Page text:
the initial function of an ancestral SCPP (probably a k-casein
precursor) in protolacteal secretion may have been to reg-
ulate calcium delivery to the surface of an egg and to prevent
precipitation of calcium phosphate on the parchment-like
. (2011) hypothesize that this may
have occurred before the divergence of sauropsids and
synapsids, although an ancestral
has yet to be found
in a sauropsid genome.
Subsequently, the types of caseins, and also the numbers
of genes involved in producing each type, increased via gene
duplication and exon changes (Rijnkels, 2002; Lefevre
2009 and 2010). By an unknown evolutionary process, the
different caseins became involved in the formation of com-
plex micelles stabilized by calcium and phosphate bonds
., 2004). This transformation of ancestral SCPPs
into a complex of micelle-forming proteins was essential in
converting milk from an egg supplement to a major source
of nutrients for the suckling young. Given the small size of
mammaliaforms in the late Triassic and Jurassic periods, and
hence the small size of their eggs (Hopson, 1973; Oftedal,
2002b), the novel nutritive function of these SCPPs must
have developed before this time, for example, during the
Permian and Triassic periods. This is consistent with the
estimated loss of multiple vitellogenin genes beginning
approximately 170 mya in the Jurassic period (Brawand
., 2008). Vitellogenin genes could only be inactivated
once the nutrient transport function of the caseins had made
egg yolk proteins dispensible.
The Milk fat globule (MFG)
Mammals vary tremendously in the fat content of their milk
(from less than 1% in rhinos and some lemurs to 60% in
some seals; Oftedal and Iverson, 1995); however, in all
species studied, milk lipids are secreted as specialized
structures known as MFGs. MFGs are lipid spheres bounded
sequentially by a phospholipid monolayer, an inner protein
coat, a bilayered phospholipid membrane, and a glycosy-
lated surface (Mather and Keenan, 1998). The collective term
for the multi-layered structure or envelope that encloses the
lipid sphere is the milk fat globule membrane (MFGM),
which is a structure found only in milk. The method of milk
lipid secretion appears to be unique, as it has not been found
in other organs (McManaman
., 2006); if this general-
ization withstands further investigation of lipid secretion
in other gland types, the MGM must be considered a key
evolutionary novelty of lactation.
What is of particular interest is that the MFGM contains
proteins that appear essential to the synthesis and secretion
of MFGs. In particular, two proteins, butyrophilin and xan-
thine oxidoreductase (XOR), play an obligatory structural
role in MFGM synthesis, and if they are reduced or elimi-
nated from mouse mammary cells via knockout of the genes
that code them, mice fail to produce normal milk; the tri-
acylglycerols within the secretory cells fail to be secreted into
milk fat droplets, but rather accumulate in the cytoplasm or
leak into the alveolar lumen as unstructured, amorphic lipid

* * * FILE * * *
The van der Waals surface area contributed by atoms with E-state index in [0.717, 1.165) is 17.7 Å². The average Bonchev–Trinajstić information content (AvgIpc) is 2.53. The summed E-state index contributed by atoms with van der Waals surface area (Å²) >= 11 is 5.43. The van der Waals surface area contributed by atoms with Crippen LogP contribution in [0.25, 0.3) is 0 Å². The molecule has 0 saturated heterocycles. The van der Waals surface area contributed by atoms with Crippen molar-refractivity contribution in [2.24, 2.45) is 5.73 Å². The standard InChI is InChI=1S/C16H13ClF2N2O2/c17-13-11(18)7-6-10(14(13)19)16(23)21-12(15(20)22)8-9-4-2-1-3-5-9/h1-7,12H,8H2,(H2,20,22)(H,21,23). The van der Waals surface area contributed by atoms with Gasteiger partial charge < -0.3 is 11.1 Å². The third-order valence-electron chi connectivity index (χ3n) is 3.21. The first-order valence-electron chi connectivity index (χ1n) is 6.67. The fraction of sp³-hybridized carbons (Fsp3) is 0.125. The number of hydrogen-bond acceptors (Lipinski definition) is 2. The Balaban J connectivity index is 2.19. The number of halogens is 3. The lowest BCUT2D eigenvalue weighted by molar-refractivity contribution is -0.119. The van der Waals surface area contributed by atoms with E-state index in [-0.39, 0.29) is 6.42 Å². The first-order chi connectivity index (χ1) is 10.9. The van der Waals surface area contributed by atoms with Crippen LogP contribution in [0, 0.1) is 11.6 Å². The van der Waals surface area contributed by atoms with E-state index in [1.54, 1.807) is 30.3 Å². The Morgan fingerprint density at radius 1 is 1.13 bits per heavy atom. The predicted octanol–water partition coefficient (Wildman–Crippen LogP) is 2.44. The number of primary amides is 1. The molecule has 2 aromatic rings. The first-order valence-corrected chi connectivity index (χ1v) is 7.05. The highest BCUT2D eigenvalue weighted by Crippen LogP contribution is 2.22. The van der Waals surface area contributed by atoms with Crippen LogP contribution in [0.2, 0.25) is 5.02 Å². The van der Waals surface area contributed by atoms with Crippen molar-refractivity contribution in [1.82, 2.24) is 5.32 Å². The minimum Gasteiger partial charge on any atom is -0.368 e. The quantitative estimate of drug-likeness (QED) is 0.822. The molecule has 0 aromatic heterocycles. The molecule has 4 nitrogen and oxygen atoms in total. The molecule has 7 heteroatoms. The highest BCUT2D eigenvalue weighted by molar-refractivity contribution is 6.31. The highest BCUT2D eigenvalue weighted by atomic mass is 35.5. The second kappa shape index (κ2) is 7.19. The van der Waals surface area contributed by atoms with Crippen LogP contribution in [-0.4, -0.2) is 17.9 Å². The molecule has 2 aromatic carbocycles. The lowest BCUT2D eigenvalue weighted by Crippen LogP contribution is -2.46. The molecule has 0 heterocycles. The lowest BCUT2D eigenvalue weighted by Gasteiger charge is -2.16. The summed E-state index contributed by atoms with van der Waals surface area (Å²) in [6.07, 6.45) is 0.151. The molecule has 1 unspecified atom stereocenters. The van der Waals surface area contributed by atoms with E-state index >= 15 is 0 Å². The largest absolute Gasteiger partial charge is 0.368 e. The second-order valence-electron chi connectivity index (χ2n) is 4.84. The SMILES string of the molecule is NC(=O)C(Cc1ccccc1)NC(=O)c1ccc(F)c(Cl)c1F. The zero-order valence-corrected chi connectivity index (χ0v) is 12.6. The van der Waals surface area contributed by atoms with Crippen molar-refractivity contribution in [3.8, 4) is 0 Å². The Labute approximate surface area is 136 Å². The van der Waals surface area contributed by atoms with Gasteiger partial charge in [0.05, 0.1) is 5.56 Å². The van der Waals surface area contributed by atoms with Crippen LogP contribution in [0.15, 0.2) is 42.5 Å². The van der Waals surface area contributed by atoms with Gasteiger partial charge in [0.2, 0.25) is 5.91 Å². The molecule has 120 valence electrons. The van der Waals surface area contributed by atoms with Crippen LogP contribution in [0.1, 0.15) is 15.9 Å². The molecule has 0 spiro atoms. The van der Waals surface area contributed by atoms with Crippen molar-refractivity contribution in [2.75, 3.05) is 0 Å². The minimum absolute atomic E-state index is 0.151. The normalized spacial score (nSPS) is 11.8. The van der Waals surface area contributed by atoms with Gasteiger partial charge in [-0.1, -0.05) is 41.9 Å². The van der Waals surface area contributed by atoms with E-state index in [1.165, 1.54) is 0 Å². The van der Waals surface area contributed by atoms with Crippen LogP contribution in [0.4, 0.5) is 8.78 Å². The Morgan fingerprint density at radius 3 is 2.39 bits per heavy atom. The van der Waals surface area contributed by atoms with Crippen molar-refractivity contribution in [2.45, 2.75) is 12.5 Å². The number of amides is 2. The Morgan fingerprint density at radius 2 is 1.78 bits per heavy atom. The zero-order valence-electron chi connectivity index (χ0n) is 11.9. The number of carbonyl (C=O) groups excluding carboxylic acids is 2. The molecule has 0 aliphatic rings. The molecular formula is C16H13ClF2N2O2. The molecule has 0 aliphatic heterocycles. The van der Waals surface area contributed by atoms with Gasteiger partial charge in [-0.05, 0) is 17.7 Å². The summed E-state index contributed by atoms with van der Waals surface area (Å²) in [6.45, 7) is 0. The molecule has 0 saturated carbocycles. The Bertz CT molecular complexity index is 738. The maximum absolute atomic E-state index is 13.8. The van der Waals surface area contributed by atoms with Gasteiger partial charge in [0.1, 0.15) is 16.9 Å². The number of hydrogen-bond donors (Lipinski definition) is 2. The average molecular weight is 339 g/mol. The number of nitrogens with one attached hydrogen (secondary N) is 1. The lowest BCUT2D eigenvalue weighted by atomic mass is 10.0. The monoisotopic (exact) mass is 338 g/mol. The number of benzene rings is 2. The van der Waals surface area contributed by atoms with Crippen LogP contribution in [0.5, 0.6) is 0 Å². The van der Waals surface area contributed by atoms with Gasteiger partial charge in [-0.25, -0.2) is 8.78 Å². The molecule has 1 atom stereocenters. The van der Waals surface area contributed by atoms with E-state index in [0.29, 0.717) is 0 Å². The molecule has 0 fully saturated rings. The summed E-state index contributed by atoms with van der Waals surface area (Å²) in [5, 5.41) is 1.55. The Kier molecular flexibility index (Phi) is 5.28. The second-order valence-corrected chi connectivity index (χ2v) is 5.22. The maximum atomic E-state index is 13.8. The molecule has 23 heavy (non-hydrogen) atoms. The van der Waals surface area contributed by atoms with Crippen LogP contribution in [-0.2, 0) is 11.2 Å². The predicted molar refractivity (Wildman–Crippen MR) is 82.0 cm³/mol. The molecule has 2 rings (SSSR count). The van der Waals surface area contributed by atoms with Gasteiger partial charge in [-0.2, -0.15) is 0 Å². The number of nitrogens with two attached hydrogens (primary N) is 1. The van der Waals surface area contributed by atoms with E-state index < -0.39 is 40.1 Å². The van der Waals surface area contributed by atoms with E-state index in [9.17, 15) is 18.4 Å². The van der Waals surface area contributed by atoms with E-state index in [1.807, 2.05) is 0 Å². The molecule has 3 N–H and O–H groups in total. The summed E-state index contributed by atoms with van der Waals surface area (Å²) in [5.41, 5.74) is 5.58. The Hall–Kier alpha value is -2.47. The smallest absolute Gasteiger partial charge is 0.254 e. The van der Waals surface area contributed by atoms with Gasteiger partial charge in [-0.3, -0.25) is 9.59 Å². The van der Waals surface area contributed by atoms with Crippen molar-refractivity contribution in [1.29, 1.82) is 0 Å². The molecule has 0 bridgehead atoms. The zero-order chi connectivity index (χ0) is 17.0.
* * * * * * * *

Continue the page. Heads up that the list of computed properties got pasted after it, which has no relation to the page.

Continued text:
., 2002; Ogg
., 2004). Although the
details of protein–protein interactions during formation of the
MFGM are not fully understood (Mather, 2011), these two
proteins have apparently been co-opted from other cellular
functions during the evolution of the mammary gland.
The butyrophilin in milk is now correctly speciﬁed as
butyrophilin1A1, as it is the gene product of only one of the
) that code for the family of proteins known as
., 2001). The butyrophilins are
part of the immunoglobulin superfamily and contain two
folded immunoglobulin domains, a transmembrane domain
and a C-terminal end that may include a large B30.2 domain.
In addition to its role in the MFGM, butyrophilin1A1 has been
found to be expressed within the thymus; other butyrophilins
are more widely expressed among tissues (Smith
2010a). Butyrophilins and related proteins of the immunoglo-
bulin superfamily appear to play a role in the regulation of
proliferation, cytokine secretion and activity of T-cells, and
butyrophilin1A1 retains this function, at least
., 2010a). It is interesting that butyrophilin1A1 is the only
butyrophilin that appears to bind XOR via its B30.2 domain,
and it is this binding that is believed to be critical to MFG
secretion from lactocytes (Jeong
., 2009). It appears that
the ancestral butyrophilin protein was a transmembrane pro-
tein in secretory cells that had functions in local immune
response, and subsequently evolved a role in synthesis and/or
stabilization of the MFGM.
Xanthine oxidoreductase, or XOR, is best known for its role
in catalysis of the last two steps in the formation of uric acid,
an important nitrogenous waste product, but it has multiple
enzymatic functions, and is a member of the molybdo-
ﬂavoenzyme (MFE) protein family (Garattini
., 2003). The
MFEs are believed to have evolved as an ancestral XOR in
., 2003). Although the XOR gene is
sometimes considered to code for a housekeeping protein
., 2002), this is debatable, as XOR is unequally
expressed in cells (Garattini
., 2003). In mammals, XOR is
initially synthesized as the enzyme xanthine dehydrogenase,
but it is readily converted to xanthine oxidase, which is the
form typically recovered from milk (Enroth